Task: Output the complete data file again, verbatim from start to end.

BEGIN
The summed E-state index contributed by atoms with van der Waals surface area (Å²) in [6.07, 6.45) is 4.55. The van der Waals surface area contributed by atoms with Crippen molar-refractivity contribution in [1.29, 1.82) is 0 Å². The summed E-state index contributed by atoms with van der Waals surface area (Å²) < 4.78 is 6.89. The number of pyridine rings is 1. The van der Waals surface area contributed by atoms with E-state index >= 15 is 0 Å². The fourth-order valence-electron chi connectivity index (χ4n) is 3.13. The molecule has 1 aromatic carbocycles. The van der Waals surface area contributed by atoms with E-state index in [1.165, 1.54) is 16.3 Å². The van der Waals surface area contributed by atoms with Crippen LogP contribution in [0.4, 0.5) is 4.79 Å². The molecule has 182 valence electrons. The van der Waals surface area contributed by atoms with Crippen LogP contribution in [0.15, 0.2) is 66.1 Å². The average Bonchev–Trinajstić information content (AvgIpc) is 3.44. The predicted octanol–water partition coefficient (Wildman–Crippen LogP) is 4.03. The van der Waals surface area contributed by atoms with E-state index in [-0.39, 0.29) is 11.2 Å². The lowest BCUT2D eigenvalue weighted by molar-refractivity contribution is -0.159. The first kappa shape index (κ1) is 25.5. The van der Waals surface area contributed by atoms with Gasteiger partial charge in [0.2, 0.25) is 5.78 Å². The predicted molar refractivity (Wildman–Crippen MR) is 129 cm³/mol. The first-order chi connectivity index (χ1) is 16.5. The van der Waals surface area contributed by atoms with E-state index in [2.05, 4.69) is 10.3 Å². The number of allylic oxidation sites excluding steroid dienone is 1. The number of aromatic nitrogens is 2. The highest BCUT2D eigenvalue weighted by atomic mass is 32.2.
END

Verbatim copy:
The summed E-state index contributed by atoms with van der Waals surface area (Å²) in [6.07, 6.45) is 4.55. The van der Waals surface area contributed by atoms with Crippen molar-refractivity contribution in [1.29, 1.82) is 0 Å². The summed E-state index contributed by atoms with van der Waals surface area (Å²) < 4.78 is 6.89. The number of pyridine rings is 1. The van der Waals surface area contributed by atoms with E-state index >= 15 is 0 Å². The fourth-order valence-electron chi connectivity index (χ4n) is 3.13. The molecule has 1 aromatic carbocycles. The van der Waals surface area contributed by atoms with E-state index in [1.165, 1.54) is 16.3 Å². The van der Waals surface area contributed by atoms with Crippen LogP contribution in [0.4, 0.5) is 4.79 Å². The molecule has 182 valence electrons. The van der Waals surface area contributed by atoms with Crippen LogP contribution in [0.15, 0.2) is 66.1 Å². The average Bonchev–Trinajstić information content (AvgIpc) is 3.44. The predicted octanol–water partition coefficient (Wildman–Crippen LogP) is 4.03. The van der Waals surface area contributed by atoms with E-state index in [-0.39, 0.29) is 11.2 Å². The lowest BCUT2D eigenvalue weighted by molar-refractivity contribution is -0.159. The first kappa shape index (κ1) is 25.5. The van der Waals surface area contributed by atoms with Gasteiger partial charge in [0.2, 0.25) is 5.78 Å². The predicted molar refractivity (Wildman–Crippen MR) is 129 cm³/mol. The first-order chi connectivity index (χ1) is 16.5. The van der Waals surface area contributed by atoms with E-state index in [2.05, 4.69) is 10.3 Å². The number of allylic oxidation sites excluding steroid dienone is 1. The number of aromatic nitrogens is 2. The highest BCUT2D eigenvalue weighted by atomic mass is 32.2.